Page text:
How To Get An Unwilling Child to Talk About Issues

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Everybody has different ways of dealing with “stuff”. Some people, like myself, are talkers. I need to talk it out in order to process things, work out how I feel and to problem solve. Other people tend with withdraw to process things over time, while others shut down all together and avoid the tough stuff.

When it comes to kids it is no different. You may have a child who is willing to come to you with problems, talk through their day and ask for your advice. Or you may have a child who doesn’t talk openly about what’s bothering them and you feel like you have to drag things out of them. You might have both!

For parents it can be worrying if you know something is impacting on your child but they are not willing to talk about it. They may be reluctant to open up because they don’t want to get themselves or someone else into trouble. They may be worried about hurting someone’s feelings. Or they could just be having difficulty working out how to communicate their own emotions.

Teaching children healthy ways to work through issues and to communicate their feelings is very important. However trying to pump them for information can make them withdraw further.

Here are some ways to get your child to open up:

  1. Make it quick. Kids have short attention spans and the prospect of a long drawn out conversation about feelings is probably not appealing. Offer them a limited time to talk. “Can we just have a chat about X for 5 minutes?” A timer might help. Then let them get on with their day.
  2. Remove the pressure. Sitting down across a table to “talk” can be intimidating, especially for kids who don’t like eye contact. Many parents believe their children need to look at them to ensure they are telling the truth but this can put undue pressure on a child and make them feel like they are being interrogated. My children see a psychologist who uses dogs in her practice to break the ice with kids. Patting a family pet while you talk would achieve the same. Or letting them play with their fidget spinner. You could even try chatting while playing a simple board game or doing an activity together such as cooking or going for a walk. The key here is that a child who is relaxed is more likely to open up.
  3. Make it play-based. This is particularly useful for younger kids. You could use dolls or puppets to act out a scene to elicit their responses. Or you could use drawing or role-playing. Some children respond better to this more visual and interactive engagement and will find it easier to express themselves.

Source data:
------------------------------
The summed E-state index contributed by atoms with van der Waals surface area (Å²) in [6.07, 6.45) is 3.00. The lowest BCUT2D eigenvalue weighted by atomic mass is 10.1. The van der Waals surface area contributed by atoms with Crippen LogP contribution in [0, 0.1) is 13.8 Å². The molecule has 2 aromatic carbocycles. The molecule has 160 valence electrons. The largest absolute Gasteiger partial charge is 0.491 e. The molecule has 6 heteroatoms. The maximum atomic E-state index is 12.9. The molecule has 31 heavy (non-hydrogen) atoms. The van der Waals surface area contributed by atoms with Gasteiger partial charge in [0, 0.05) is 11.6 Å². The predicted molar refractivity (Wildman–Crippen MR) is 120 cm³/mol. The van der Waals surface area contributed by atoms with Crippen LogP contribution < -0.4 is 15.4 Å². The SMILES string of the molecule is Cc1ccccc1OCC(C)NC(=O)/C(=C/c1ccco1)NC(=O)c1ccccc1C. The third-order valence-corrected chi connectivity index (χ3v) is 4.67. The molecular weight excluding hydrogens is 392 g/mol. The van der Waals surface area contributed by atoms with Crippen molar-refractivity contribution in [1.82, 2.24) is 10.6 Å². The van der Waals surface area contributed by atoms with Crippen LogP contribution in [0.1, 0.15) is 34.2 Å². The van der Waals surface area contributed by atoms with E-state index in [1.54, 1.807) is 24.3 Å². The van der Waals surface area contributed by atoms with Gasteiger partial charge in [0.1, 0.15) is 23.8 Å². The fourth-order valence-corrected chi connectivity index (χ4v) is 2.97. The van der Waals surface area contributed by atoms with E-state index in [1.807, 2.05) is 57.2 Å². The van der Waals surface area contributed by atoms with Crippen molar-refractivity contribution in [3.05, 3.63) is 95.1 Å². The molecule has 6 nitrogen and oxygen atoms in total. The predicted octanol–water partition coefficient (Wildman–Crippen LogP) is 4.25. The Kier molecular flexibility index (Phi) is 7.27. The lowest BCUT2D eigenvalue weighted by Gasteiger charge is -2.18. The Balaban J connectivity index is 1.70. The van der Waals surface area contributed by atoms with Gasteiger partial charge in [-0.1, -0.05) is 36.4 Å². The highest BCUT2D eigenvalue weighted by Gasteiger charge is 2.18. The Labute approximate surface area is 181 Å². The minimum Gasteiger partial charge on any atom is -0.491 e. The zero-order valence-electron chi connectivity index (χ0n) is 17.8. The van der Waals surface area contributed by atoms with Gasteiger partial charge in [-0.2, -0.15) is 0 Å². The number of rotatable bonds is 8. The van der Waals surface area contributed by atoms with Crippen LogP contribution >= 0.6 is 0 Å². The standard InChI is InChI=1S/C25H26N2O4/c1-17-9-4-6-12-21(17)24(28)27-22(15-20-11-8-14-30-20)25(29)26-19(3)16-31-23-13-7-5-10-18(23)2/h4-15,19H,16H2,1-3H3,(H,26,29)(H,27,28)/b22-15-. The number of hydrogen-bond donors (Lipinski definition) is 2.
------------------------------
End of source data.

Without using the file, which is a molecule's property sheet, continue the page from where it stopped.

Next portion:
4. Accept that they might not NEED to talk right now. They might see the issue differently to you and not see it as a problem. Or they could be processing it in their own way. Be patient and don’t force the issue.
  5. Always model healthy communication. Talking about your own emotions, problems and how you dealt with them will show your children that it is ok to talk about these things. They need reassurance that the things they experience and feel are normal and everyone goes through similar. They also need to know that you will listen without judgement and can be trusted with their thoughts and feelings.
  6. Offer alternatives. As hard as it is for a parent to hear, it could be that they are not comfortable talking to you in particular. Encourage them to talk to another trusted adult such as a teacher, coach, grandparent or family friend. Or you could direct them to services such as the school counsellor or Kids Helpline. Let them know you will respect their privacy and that the other adult will too.

If your child still won’t talk about an issue and you believe that is something that is negatively impacting them, it may be time to engage a professional. Counsellors and psychologists are very skilled in getting children to open up and can help get to the root of the issue.

 

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About Author

Renee Meier

Renée is a freelance writer, perpetual student and aspiring novelist. In her spare time she's the sole parent to 3 rambunctious little people. She survives predominantly on coffee and squishy hugs.

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